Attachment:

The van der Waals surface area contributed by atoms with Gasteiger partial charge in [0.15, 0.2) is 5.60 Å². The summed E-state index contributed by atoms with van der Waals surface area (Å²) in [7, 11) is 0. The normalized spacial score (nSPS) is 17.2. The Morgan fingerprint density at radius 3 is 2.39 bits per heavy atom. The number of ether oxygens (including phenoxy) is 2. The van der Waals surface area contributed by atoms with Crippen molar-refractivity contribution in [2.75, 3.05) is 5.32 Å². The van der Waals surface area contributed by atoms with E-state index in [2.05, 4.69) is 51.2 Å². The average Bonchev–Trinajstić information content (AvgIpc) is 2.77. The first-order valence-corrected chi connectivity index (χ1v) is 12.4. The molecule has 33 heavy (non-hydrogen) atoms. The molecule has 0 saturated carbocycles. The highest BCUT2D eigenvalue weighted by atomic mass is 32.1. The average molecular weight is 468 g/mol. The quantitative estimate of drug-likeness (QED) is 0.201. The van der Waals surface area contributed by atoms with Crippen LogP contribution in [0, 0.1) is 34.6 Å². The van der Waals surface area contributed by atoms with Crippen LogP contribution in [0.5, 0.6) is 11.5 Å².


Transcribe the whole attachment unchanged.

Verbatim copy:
The van der Waals surface area contributed by atoms with Gasteiger partial charge in [0.15, 0.2) is 5.60 Å². The summed E-state index contributed by atoms with van der Waals surface area (Å²) in [7, 11) is 0. The normalized spacial score (nSPS) is 17.2. The Morgan fingerprint density at radius 3 is 2.39 bits per heavy atom. The number of ether oxygens (including phenoxy) is 2. The van der Waals surface area contributed by atoms with Crippen molar-refractivity contribution in [2.75, 3.05) is 5.32 Å². The van der Waals surface area contributed by atoms with E-state index in [2.05, 4.69) is 51.2 Å². The average Bonchev–Trinajstić information content (AvgIpc) is 2.77. The first-order valence-corrected chi connectivity index (χ1v) is 12.4. The molecule has 33 heavy (non-hydrogen) atoms. The molecule has 0 saturated carbocycles. The highest BCUT2D eigenvalue weighted by atomic mass is 32.1. The average molecular weight is 468 g/mol. The quantitative estimate of drug-likeness (QED) is 0.201. The van der Waals surface area contributed by atoms with Crippen LogP contribution in [0, 0.1) is 34.6 Å². The van der Waals surface area contributed by atoms with Crippen LogP contribution in [0.5, 0.6) is 11.5 Å².